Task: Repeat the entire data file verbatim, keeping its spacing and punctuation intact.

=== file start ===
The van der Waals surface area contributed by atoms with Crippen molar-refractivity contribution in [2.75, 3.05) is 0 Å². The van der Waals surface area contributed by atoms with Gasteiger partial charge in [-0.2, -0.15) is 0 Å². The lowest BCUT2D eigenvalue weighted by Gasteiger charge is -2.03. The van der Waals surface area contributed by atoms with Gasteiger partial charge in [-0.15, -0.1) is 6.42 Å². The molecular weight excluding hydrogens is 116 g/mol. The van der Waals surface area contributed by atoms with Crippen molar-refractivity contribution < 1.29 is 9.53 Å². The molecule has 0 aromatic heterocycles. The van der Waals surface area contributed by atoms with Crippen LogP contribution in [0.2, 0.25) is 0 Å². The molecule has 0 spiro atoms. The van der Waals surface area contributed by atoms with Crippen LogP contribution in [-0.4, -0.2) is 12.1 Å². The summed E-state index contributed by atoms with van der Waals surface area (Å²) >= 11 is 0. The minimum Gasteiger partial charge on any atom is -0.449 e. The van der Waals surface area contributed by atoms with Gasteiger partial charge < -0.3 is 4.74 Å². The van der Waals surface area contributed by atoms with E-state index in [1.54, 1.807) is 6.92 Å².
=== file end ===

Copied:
The van der Waals surface area contributed by atoms with Crippen molar-refractivity contribution in [2.75, 3.05) is 0 Å². The van der Waals surface area contributed by atoms with Gasteiger partial charge in [-0.2, -0.15) is 0 Å². The lowest BCUT2D eigenvalue weighted by Gasteiger charge is -2.03. The van der Waals surface area contributed by atoms with Gasteiger partial charge in [-0.15, -0.1) is 6.42 Å². The molecular weight excluding hydrogens is 116 g/mol. The van der Waals surface area contributed by atoms with Crippen molar-refractivity contribution < 1.29 is 9.53 Å². The molecule has 0 aromatic heterocycles. The van der Waals surface area contributed by atoms with Crippen LogP contribution in [0.2, 0.25) is 0 Å². The molecule has 0 spiro atoms. The van der Waals surface area contributed by atoms with Crippen LogP contribution in [-0.4, -0.2) is 12.1 Å². The summed E-state index contributed by atoms with van der Waals surface area (Å²) >= 11 is 0. The minimum Gasteiger partial charge on any atom is -0.449 e. The van der Waals surface area contributed by atoms with Gasteiger partial charge < -0.3 is 4.74 Å². The van der Waals surface area contributed by atoms with E-state index in [1.54, 1.807) is 6.92 Å².